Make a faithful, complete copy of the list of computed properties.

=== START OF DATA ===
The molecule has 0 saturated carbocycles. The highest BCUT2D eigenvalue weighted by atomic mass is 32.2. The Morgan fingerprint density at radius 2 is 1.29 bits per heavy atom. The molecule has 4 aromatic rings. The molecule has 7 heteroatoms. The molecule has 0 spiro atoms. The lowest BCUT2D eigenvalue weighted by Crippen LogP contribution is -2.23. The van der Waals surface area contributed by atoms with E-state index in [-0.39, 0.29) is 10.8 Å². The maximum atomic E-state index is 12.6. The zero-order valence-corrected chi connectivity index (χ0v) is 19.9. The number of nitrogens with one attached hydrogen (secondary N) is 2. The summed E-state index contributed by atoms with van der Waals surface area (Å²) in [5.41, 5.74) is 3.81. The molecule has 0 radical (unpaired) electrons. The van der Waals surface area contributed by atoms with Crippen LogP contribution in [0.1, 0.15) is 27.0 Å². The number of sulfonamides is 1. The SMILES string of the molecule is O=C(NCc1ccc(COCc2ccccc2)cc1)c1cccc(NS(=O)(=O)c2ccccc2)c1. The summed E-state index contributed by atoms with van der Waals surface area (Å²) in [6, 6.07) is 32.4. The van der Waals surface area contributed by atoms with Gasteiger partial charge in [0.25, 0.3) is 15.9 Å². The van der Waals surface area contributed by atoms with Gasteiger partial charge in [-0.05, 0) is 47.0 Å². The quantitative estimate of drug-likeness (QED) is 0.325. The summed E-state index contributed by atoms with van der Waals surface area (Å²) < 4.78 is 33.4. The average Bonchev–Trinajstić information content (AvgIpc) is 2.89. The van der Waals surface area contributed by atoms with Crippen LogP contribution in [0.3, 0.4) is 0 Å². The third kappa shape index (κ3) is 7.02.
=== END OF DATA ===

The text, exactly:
The molecule has 0 saturated carbocycles. The highest BCUT2D eigenvalue weighted by atomic mass is 32.2. The Morgan fingerprint density at radius 2 is 1.29 bits per heavy atom. The molecule has 4 aromatic rings. The molecule has 7 heteroatoms. The molecule has 0 spiro atoms. The lowest BCUT2D eigenvalue weighted by Crippen LogP contribution is -2.23. The van der Waals surface area contributed by atoms with E-state index in [-0.39, 0.29) is 10.8 Å². The maximum atomic E-state index is 12.6. The zero-order valence-corrected chi connectivity index (χ0v) is 19.9. The number of nitrogens with one attached hydrogen (secondary N) is 2. The summed E-state index contributed by atoms with van der Waals surface area (Å²) in [5.41, 5.74) is 3.81. The molecule has 0 radical (unpaired) electrons. The van der Waals surface area contributed by atoms with Crippen LogP contribution in [0.1, 0.15) is 27.0 Å². The number of sulfonamides is 1. The SMILES string of the molecule is O=C(NCc1ccc(COCc2ccccc2)cc1)c1cccc(NS(=O)(=O)c2ccccc2)c1. The summed E-state index contributed by atoms with van der Waals surface area (Å²) in [6, 6.07) is 32.4. The van der Waals surface area contributed by atoms with Gasteiger partial charge in [0.25, 0.3) is 15.9 Å². The van der Waals surface area contributed by atoms with Gasteiger partial charge in [-0.05, 0) is 47.0 Å². The quantitative estimate of drug-likeness (QED) is 0.325. The summed E-state index contributed by atoms with van der Waals surface area (Å²) < 4.78 is 33.4. The average Bonchev–Trinajstić information content (AvgIpc) is 2.89. The van der Waals surface area contributed by atoms with Crippen LogP contribution in [0.3, 0.4) is 0 Å². The third kappa shape index (κ3) is 7.02.